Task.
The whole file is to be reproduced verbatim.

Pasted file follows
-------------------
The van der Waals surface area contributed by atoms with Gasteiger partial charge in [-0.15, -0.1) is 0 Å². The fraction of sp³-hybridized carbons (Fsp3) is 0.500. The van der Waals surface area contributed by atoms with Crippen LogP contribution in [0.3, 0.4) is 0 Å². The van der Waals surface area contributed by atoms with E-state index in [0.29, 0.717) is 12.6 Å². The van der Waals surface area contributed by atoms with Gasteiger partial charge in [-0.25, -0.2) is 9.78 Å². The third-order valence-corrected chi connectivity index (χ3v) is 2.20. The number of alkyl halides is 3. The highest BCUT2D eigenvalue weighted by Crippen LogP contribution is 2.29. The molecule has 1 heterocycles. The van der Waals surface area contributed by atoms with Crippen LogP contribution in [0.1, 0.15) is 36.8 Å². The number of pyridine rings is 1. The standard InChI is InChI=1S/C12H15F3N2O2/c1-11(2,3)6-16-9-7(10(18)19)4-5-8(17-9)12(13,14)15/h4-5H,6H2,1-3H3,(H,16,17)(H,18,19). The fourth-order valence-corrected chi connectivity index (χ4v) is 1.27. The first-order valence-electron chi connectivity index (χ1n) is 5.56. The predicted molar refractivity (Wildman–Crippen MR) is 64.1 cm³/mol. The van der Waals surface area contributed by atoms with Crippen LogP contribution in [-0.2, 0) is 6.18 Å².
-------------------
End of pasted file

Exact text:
The van der Waals surface area contributed by atoms with Gasteiger partial charge in [-0.15, -0.1) is 0 Å². The fraction of sp³-hybridized carbons (Fsp3) is 0.500. The van der Waals surface area contributed by atoms with Crippen LogP contribution in [0.3, 0.4) is 0 Å². The van der Waals surface area contributed by atoms with E-state index in [0.29, 0.717) is 12.6 Å². The van der Waals surface area contributed by atoms with Gasteiger partial charge in [-0.25, -0.2) is 9.78 Å². The third-order valence-corrected chi connectivity index (χ3v) is 2.20. The number of alkyl halides is 3. The highest BCUT2D eigenvalue weighted by Crippen LogP contribution is 2.29. The molecule has 1 heterocycles. The van der Waals surface area contributed by atoms with Crippen LogP contribution in [0.1, 0.15) is 36.8 Å². The number of pyridine rings is 1. The standard InChI is InChI=1S/C12H15F3N2O2/c1-11(2,3)6-16-9-7(10(18)19)4-5-8(17-9)12(13,14)15/h4-5H,6H2,1-3H3,(H,16,17)(H,18,19). The fourth-order valence-corrected chi connectivity index (χ4v) is 1.27. The first-order valence-electron chi connectivity index (χ1n) is 5.56. The predicted molar refractivity (Wildman–Crippen MR) is 64.1 cm³/mol. The van der Waals surface area contributed by atoms with Crippen LogP contribution in [-0.2, 0) is 6.18 Å².